Optimizing therapy early in multiple sclerosis: An evidence-based view

Highlights

• MS treatment may not adequately control disease activity.
• Optimizing treatment in MS earlier may prevent accumulation of irreversible damage.
• Assessing all key outcome measures may provide a more accurate view of MS.
• Various factors need to be considered when making treatment decisions in MS.

Abstract

Therapies that target the underlying pathology of multiple sclerosis (MS), including focal and diffuse damage, may improve long-term disease control. Focal damage (inflammatory lesions) manifests clinically mainly as relapses, whereas diffuse damage (neurodegeneration and brain volume loss) has been more closely associated with disability progression and cognitive decline. Given that first-line therapies such as beta-interferon and glatiramer acetate, which are primarily directed against inflammation, might fail to adequately control disease activity in some patients, it has been recommended to switch these patients early to a therapy of higher efficacy, possibly targeting both components of MS pathology more rigorously. This review provides an overview of the efficacy of EU-approved disease-modifying therapies on conventional MS outcome measures (relapses, disability progression and paraclinical magnetic resonance imaging endpoints) in addition to brain volume loss, a measure of diffuse damage in the brain. In addition, the evidence supporting early treatment optimization in patients with high disease activity despite first-line therapy will be reviewed and an algorithm for optimal disease control will be presented.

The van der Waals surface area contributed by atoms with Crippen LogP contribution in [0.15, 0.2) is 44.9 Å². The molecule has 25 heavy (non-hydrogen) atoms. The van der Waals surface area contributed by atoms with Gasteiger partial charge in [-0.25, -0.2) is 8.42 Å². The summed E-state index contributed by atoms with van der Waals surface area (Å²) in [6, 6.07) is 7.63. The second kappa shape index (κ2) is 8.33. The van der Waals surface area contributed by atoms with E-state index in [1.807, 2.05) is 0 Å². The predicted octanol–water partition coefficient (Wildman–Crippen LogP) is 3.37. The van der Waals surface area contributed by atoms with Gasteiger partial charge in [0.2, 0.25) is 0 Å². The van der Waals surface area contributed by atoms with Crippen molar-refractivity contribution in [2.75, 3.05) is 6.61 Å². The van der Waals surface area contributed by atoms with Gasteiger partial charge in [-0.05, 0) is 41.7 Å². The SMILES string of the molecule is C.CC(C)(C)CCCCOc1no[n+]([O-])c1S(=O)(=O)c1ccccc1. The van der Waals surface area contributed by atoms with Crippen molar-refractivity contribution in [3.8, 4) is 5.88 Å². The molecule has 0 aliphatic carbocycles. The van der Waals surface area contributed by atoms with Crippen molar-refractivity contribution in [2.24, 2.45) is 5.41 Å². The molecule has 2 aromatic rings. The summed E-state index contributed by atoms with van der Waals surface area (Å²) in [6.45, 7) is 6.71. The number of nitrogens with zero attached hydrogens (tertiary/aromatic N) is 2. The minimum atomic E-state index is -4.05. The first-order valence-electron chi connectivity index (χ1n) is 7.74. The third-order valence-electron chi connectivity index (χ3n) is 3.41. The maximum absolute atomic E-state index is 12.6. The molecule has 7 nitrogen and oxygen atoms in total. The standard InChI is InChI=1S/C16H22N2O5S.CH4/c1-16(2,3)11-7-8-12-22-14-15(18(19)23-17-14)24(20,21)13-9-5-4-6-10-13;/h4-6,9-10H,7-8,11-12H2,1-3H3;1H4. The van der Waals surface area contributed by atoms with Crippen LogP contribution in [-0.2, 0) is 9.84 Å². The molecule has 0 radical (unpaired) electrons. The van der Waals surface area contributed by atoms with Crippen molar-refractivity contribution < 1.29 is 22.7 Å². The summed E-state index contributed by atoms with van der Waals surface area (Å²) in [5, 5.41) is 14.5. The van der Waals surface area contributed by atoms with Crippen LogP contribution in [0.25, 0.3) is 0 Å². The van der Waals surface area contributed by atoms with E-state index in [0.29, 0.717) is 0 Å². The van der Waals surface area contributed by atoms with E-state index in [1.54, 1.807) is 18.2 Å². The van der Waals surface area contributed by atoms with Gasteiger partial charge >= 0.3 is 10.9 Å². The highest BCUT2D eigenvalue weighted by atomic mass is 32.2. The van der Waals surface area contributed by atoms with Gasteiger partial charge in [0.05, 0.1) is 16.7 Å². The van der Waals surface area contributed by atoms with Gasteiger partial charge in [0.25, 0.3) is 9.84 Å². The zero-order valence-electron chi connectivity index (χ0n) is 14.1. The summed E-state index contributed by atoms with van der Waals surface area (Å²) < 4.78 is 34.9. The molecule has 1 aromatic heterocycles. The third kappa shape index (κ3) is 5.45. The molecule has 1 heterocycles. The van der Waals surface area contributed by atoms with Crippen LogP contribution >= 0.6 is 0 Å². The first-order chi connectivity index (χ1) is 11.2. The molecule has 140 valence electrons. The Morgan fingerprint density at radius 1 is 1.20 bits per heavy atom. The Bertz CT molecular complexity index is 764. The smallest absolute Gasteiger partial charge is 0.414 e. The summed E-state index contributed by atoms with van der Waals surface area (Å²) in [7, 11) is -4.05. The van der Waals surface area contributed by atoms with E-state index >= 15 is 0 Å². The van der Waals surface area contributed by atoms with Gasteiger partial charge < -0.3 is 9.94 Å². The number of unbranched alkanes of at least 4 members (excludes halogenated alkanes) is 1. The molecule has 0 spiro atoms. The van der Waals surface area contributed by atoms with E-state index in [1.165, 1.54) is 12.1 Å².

via Multiple Sclerosis and Related Disorders.

Advertisements

Leave a Reply

Fill in your details below or click an icon to log in:

WordPress.com Logo

You are commenting using your WordPress.com account. Log Out / Change )

Twitter picture

You are commenting using your Twitter account. Log Out / Change )

Facebook photo

You are commenting using your Facebook account. Log Out / Change )

Google+ photo

You are commenting using your Google+ account. Log Out / Change )

Connecting to %s